The best run of success ever by a Medina County sports team?
There are a lot of choices.
Wadsworth High wrestling has been outstanding for a long time. So have Medina girls soccer and Wadsworth girls basketball. Brunswick football is in the conversation, too.
The list could go on and on.
But somewhere on it, the Medina County Flash has to be included. In fact, an argument could be made that the team is at or near the top of the list.
After all, how many other programs have won two straight state titles?
The Flash has — in Special Olympics softball — and will go for three in a row later this year.
So this program, based out of the Medina County Achievement Center and under the umbrella of the Medina County Board of Developmental Disabilities, is no flash in a span.
What the team has done — and hopes to do again, this time with a different and impressive twist, presenting the program with its biggest mountain to climb — will be on display for all to see when the Flash is honored at the 28th annual Medina County Sports Hall of Fame banquet Thursday at 6:30 p.m. at The Galaxy Restaurant in Wadsworth.
It all started in 2011 when the Flash won the state crown in Division III, the lowest division in Special Olympics softball in Ohio.
Special Olympics Ohio has a rule that if a defending state champion is fundamentally the same team as the year before, it has to move to the next division. No problem with the division upgrade for the Flash in 2012, as it captured the D-II crown.
The Flash will come back this year with basically the same players, but will be bumped up to D-I, the state’s top classification.
“The players have come up to me from time to time since last season and asked, ‘Is it going to be tougher this year?’” said Larry Staples, a Seville resident and Medina High graduate who has combined with his wife, Tammy, a Cloverleaf grad, to coach the team for a decade and a half. “They understand the situation. They know what they’re up against.
“They have some doubts, and our job as coaches will be to get rid of those doubts.”
But at the same time, there is confidence. That’s what two consecutive state titles, the first of which was won after the Flash rallied from a 13-run deficit in the seventh inning to top Summit County, will do.
“We’re going to do it,” said center fielder Robert Young of Medina, a member of the first two championship teams. “We’re going to go all the way again this year. I’m certain of it.”
Medina resident Brett Chappelle, a teammate and friend (his sister, Traci, is dating Young), agrees.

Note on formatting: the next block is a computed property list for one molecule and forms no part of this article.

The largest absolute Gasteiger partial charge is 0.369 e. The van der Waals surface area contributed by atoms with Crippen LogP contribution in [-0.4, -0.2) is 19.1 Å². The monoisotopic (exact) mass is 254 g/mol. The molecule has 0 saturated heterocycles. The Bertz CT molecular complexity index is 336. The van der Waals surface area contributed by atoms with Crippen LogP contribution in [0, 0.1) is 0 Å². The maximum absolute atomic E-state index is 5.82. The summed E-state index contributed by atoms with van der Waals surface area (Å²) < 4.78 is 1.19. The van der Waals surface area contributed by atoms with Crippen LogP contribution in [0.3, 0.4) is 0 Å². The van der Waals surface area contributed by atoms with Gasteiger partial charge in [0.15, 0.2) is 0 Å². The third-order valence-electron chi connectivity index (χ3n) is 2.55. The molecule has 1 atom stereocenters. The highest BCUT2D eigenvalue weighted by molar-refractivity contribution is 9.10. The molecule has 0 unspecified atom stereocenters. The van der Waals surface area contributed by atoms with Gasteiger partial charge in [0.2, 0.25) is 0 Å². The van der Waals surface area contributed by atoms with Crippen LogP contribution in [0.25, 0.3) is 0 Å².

“We’re ready for the challenge,” Chappelle said.
Added Adam Biggins, a first baseman from Medina who is on the team for the third straight year: “I knew after we won the first championship that we would come back and win a second one. And I feel good about this year, too, but it’s going to be tough, let me tell you.”
Flash players have already rolled up their sleeves by setting up additional practices. Staples knows what he and his wife, plus assistant coach and Medina resident Bill Biegel, will add from their end.
“We coach this team pretty much the same as we would if these guys were not Special Olympians,” Staples said. “We don’t lighten up. We don’t cut any corners.
“But with a Special Olympics team, what is different is that you have to be a little more patient. From coaching for so long, we’ve seen what happens in Special Olympics when other coaches aren’t so patient. That doesn’t work with these individuals.”
Yes, this is Special Olympics, where there is so much more going on than just sports. This is about changing lives.
“I feel like I mean something when I have success in softball,” Young explained in a telling remark. “I feel like a brand new person.”
In a similar way, being part of all this has also really meant something to the coaches.
“Watching these people go out and give it their all is so satisfying and exciting, whether we win, lose or draw,” Staples said. “I grew up with a special needs sister, so I feel kind of drawn to do this.
“But it’s not easy to be a coach. You have to spend a lot of time away from your family to do it. There are long hours. I wouldn’t trade it for anything, though. It’s all worth it. The experience is priceless.”
When the Flash was on its way home from the state tournament in Toledo last year, the players couldn’t contain their joy.
“We stopped to eat, and the players brought the championship trophy into the restaurant,” Staples said. “They let everybody in the room know that they had won the state title.”
The Flash would like that chance again.
“It would mean everything to me and all my teammates to win that third championship,” Biggins said. “It would feel amazing to represent Medina County like that again. It would bring out big smiles on all of our faces.”
Contact Steve King at email@example.com.